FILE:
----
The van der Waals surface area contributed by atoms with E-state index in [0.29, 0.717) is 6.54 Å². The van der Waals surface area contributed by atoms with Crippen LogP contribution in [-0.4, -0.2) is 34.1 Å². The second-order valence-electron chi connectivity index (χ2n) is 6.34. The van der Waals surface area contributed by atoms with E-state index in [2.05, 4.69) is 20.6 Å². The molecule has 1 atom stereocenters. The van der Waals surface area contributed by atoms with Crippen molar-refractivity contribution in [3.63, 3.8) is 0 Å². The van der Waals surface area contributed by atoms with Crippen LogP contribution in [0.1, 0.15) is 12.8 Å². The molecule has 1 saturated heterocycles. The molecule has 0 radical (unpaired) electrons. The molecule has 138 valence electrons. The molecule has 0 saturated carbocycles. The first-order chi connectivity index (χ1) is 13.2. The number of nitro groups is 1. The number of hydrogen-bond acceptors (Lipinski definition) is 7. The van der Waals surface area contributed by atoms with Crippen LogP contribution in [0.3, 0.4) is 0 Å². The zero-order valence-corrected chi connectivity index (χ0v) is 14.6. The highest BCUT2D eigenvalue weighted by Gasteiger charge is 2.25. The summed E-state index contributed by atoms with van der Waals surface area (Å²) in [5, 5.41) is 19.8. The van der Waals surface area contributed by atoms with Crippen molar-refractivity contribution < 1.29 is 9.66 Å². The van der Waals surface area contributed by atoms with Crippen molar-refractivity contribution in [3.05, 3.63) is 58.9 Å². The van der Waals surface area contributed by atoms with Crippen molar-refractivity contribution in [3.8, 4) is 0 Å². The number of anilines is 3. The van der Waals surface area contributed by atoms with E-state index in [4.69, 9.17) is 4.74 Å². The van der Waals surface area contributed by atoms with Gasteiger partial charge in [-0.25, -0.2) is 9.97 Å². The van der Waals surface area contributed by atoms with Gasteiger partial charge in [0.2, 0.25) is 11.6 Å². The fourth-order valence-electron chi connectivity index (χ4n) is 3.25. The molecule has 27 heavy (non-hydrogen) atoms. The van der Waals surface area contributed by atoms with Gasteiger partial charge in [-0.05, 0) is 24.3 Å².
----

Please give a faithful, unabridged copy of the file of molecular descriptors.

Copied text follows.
The van der Waals surface area contributed by atoms with E-state index in [0.29, 0.717) is 6.54 Å². The van der Waals surface area contributed by atoms with Crippen LogP contribution in [-0.4, -0.2) is 34.1 Å². The second-order valence-electron chi connectivity index (χ2n) is 6.34. The van der Waals surface area contributed by atoms with E-state index in [2.05, 4.69) is 20.6 Å². The molecule has 1 atom stereocenters. The van der Waals surface area contributed by atoms with Crippen molar-refractivity contribution in [3.63, 3.8) is 0 Å². The van der Waals surface area contributed by atoms with Crippen LogP contribution in [0.1, 0.15) is 12.8 Å². The molecule has 1 saturated heterocycles. The molecule has 0 radical (unpaired) electrons. The molecule has 138 valence electrons. The molecule has 0 saturated carbocycles. The first-order chi connectivity index (χ1) is 13.2. The number of nitro groups is 1. The number of hydrogen-bond acceptors (Lipinski definition) is 7. The van der Waals surface area contributed by atoms with Crippen LogP contribution in [0.3, 0.4) is 0 Å². The zero-order valence-corrected chi connectivity index (χ0v) is 14.6. The highest BCUT2D eigenvalue weighted by Gasteiger charge is 2.25. The summed E-state index contributed by atoms with van der Waals surface area (Å²) in [5, 5.41) is 19.8. The van der Waals surface area contributed by atoms with Crippen molar-refractivity contribution < 1.29 is 9.66 Å². The van der Waals surface area contributed by atoms with Crippen molar-refractivity contribution in [3.05, 3.63) is 58.9 Å². The van der Waals surface area contributed by atoms with Crippen molar-refractivity contribution in [3.8, 4) is 0 Å². The number of anilines is 3. The van der Waals surface area contributed by atoms with E-state index in [4.69, 9.17) is 4.74 Å². The van der Waals surface area contributed by atoms with Gasteiger partial charge in [-0.25, -0.2) is 9.97 Å². The van der Waals surface area contributed by atoms with Gasteiger partial charge in [0.2, 0.25) is 11.6 Å². The fourth-order valence-electron chi connectivity index (χ4n) is 3.25. The molecule has 27 heavy (non-hydrogen) atoms. The van der Waals surface area contributed by atoms with Gasteiger partial charge in [-0.05, 0) is 24.3 Å².